Cancelling Will S.
“Woke” culture is hardly even awake. It is a devouring force that means to eviscerate all excellence that has come before: The Greek classics. Chaucer. Milton. These authors are all white cisgender Western men -- enough said.
A friend and I were wondering how long it would be before the Bard would also be cancelled. We did not have long to wait.
In an article in the School Library Journal, librarian Amanda MacGregor conceded that Shakespeare was a “genius wordsmith” but that his work is full of “problematic, outdated ideas, with plenty of misogyny, racism, homophobia, classism, anti-Semitism, and misogynoir.”
I do not know what “misogynoir” is. Might it refer to Fifty Shades of Grey which, as I understand it, does not even reach the shiny silver boot buckle of The Story of O.
According to Ben Jonson, Shakespeare “was not of an age but for all time!” “Woke” folk ask: But is he “relevant?” Do we want to keep privileging his stories over and above those written more recently, by women, people of color, queers, trans, and especially non-westerners?
As a founder of Women’s Studies which, at its long-ago best, sought to expand, not retract the Canon, even I think that “relevance” is a bit overrated. Call me crazy, but I like time-traveling, I enjoy being transported to an earlier time, another place, which is why I do not love most modernizations of operas that were set in castles of yore, or on wild heaths and shorelines. We lose something if we wrench them out of their place in time and set them in a more recent time. Rigoletto in Frank Sinatra’s Las Vegas, Gianni Schicchi and Macbeth both set in the 1930s.
I stand almost alone. In 1984, the beloved poet, novelist, and essayist, Audre Lorde, wrote that “The Master’s tools will never dismantle the Master’s House,” and yet she used the English language and read widely. Nevertheless, those in favor of “cancelling” writers take Lorde at her word and believe one can create out of the thinnest air, the air that only they themselves can breathe today.
All the teachers and professors quoted in the School Library Journal, feel that it’s time for the Bard to retire or be presented in accessible ways. Worse: If one insists on using him, one must use him against himself. A teacher must discuss his biases and failings -- which are considerable and possibly not forgivable.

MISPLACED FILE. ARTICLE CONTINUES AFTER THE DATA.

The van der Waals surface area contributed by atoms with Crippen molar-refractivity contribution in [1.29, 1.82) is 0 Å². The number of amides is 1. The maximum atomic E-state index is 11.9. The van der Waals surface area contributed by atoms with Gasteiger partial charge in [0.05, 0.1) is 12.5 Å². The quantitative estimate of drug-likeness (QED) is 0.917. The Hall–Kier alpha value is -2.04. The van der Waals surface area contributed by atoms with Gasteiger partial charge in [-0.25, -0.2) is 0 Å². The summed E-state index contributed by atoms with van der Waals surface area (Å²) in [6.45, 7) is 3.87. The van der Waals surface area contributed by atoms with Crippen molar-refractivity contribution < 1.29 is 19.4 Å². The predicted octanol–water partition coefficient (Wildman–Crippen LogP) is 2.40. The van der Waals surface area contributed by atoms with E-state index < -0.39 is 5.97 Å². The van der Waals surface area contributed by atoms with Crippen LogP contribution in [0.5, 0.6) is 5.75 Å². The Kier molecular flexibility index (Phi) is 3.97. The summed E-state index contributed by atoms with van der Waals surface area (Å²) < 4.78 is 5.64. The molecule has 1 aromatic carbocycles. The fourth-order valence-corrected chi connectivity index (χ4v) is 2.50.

According to Arizona State University English professor and Shakespeare scholar, Ayanna Thompson: “Shakespeare was a tool used to ‘civilize’ Black and brown people in England’s empire.” (She capitalizes Black, but not brown). Shakespeare’s plays were “part of the colonizing efforts of the British in imperial India.”
I am a woman and yet I never felt myself “colonized” by Shakespeare. His plays have given me great joy. I am thinking of one extraordinary performance at the Globe/Sam Wanamaker Theater in London. The players performed The Tempest and the ensemble acting moved me from laughter to awe. Enchanted, I did not want to leave that theater and was one of the last to depart.
Another teacher, in a Michigan high school, Jeffrey Austin, is quoted as saying that teachers need to “challenge the whiteness of the assumption that Shakespeare’s works are “universal.”
Claire Brunke, a Washington State public school teacher, exiled Shakespeare from her classroom. She wanted to stop “centering the narrative” on works by “white, cisgender, heterosexual men.”
Cameron Campos, an English teacher at a high school in Alberta, Canada skipped Shakespeare and chose the works of an Indigenous author instead.
Sarah Mulhern Gross, an English teacher in New Jersey said that when she teaches Romeo and Juliet, she analyzes it in terms of its “toxic masculinity.”
Silly me. And all this while, I though Romeo and Juliet was a play about young, doomed love, about how two teenagers, a boy and girl, were willing to break with their hot-blooded feuding families for the sake of first love -- and to commit suicide for that love as well. I thought it was a story of love and death, a tragic tale about tribal family quarrels and how two youngsters sought to heal that breach through marriage. My God! The play is West Side Story but without music, only with immortal verse.